The AP Environmental Science course is designed to be the equivalent of a one semester, introductory college course in environmental sciences. This is a rigorous science that stresses scientific principles and analysis that includes three double lab periods in a six day rotation. In addition, it considers sociological and political perspectives. The goal of the AP Environmental Sciences course is to provide students with the scientific principles, concepts, and methodologies required to understand the interrelationships of the natural world, to identify and analyze environmental problems both natural and human-made, to evaluate the relative risks associated with these problems, and to examine alternative solutions for resolving or preventing them. Environmental science is interdisciplinary; it embraces a wide variety of topics from different areas of study. By the end of the course, students will be ready for the AP Environmental Science exam. Student who are enrolled in AP Environmental Science are required to take the AP Environmental Science Exam.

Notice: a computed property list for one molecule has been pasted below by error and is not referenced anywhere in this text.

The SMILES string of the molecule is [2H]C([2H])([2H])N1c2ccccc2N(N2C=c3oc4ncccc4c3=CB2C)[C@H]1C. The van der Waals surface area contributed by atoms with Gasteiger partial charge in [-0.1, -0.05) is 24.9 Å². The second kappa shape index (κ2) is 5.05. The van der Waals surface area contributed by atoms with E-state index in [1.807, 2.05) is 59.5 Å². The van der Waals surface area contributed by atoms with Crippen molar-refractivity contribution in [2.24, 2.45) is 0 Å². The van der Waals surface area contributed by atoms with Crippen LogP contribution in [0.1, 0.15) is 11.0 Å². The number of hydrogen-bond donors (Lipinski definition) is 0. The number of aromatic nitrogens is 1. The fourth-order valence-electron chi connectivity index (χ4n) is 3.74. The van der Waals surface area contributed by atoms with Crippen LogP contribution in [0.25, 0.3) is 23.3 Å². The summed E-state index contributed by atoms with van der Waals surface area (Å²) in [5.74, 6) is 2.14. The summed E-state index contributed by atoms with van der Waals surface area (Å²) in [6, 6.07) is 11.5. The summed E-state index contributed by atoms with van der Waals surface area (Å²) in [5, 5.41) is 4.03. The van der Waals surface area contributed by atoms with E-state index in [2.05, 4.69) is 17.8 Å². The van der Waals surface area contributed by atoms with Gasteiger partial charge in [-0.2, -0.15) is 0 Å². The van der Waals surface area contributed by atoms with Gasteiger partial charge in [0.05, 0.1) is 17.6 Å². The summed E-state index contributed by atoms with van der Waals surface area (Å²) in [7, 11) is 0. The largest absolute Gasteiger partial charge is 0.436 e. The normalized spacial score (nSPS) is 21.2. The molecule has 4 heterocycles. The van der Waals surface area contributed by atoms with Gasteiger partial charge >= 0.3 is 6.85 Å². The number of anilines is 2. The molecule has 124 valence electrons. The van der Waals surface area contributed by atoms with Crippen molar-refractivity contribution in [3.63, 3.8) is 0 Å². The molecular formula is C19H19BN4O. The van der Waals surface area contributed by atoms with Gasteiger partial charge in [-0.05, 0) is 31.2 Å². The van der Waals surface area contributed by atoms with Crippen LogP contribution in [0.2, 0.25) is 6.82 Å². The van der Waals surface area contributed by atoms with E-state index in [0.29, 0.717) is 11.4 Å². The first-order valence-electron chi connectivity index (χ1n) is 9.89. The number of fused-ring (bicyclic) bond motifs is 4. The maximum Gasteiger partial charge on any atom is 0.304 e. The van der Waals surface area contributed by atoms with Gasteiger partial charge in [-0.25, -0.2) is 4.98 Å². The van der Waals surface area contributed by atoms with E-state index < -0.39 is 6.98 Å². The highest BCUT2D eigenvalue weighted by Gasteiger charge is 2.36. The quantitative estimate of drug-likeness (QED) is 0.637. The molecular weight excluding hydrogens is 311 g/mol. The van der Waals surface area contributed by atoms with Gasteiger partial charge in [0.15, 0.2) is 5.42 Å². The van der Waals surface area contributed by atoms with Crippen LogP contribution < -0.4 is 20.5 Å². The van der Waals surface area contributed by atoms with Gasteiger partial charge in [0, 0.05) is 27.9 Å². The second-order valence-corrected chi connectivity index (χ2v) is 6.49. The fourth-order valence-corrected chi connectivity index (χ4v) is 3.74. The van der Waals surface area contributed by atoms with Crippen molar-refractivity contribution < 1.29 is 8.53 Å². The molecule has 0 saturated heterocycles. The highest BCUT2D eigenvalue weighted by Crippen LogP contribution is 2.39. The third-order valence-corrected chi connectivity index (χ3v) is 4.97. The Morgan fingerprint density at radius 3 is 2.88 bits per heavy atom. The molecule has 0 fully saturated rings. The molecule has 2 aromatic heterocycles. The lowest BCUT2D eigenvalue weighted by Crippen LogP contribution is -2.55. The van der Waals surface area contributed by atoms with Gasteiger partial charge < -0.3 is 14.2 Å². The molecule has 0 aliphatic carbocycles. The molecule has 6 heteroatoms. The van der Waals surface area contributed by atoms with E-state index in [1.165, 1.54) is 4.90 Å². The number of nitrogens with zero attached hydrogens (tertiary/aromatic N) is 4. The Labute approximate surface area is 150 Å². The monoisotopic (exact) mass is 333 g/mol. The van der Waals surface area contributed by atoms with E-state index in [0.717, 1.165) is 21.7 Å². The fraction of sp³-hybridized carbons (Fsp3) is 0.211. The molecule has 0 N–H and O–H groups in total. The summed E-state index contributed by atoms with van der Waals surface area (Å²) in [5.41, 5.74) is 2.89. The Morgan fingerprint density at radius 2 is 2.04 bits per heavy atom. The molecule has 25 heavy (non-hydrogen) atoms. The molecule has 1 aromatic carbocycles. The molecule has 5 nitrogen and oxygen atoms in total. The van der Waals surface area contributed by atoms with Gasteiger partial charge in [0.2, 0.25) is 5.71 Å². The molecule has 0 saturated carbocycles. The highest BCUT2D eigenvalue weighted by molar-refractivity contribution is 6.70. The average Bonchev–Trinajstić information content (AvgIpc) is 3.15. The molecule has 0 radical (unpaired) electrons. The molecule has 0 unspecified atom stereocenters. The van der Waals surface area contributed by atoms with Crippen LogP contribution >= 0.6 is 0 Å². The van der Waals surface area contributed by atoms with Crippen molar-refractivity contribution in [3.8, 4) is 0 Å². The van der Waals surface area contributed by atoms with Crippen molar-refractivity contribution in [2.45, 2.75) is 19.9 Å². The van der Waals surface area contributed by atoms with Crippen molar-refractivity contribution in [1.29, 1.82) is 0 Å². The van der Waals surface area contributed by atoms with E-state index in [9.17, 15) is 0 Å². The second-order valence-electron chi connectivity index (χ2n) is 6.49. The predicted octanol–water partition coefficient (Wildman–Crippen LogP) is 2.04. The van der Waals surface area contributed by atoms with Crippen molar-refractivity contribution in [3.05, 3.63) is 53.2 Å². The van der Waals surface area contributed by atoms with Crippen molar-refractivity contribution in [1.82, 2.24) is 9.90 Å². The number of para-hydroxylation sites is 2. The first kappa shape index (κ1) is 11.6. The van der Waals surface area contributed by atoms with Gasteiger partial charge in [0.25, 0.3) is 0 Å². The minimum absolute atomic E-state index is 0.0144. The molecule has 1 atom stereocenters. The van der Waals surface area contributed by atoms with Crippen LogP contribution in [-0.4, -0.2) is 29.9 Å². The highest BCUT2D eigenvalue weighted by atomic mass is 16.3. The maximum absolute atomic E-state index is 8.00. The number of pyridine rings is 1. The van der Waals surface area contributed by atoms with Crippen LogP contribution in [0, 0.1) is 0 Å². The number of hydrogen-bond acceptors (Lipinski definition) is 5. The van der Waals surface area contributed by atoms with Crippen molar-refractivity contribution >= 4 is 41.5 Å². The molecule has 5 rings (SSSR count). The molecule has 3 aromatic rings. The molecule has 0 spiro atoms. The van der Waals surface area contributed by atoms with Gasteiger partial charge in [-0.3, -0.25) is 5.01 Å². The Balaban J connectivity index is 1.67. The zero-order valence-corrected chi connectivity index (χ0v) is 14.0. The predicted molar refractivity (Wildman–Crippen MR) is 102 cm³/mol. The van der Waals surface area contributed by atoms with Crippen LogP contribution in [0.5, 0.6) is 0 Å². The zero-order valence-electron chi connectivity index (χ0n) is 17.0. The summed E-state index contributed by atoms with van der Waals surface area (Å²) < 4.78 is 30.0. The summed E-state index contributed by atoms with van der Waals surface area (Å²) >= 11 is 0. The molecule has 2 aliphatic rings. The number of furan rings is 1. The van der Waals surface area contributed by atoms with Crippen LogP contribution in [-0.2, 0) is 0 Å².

6. jb: I’d start with oil. Show them how much we thought we had “left” in 1970 (or whatever date) and show them how much we at least have now. Also, explain to them how we will never run out of oil. That was pretty powerful to me when Rizzo lectured about it in Intro. I’d also throw in how we used to use a lot of one resource (say copper) to do something (say talk on a phone). And now we use air to accomplish the same the thing. My main point of the lecture would be how innovation and human capital will solve many environmental “problems”.

  7. Thanks Sherlock, that is a great suggestion and would be a very efficient use of the scarce time I will be allocated (if I am granted any). That would be like “cold water in the face”…I want to wake students up to the fact that we have a science that addresses the efficient use of resources. It’s called economics, not “environmental science.” I can also remind them that Rockefeller discovering oil probably did more to save the whales than Greenpeace will ever do.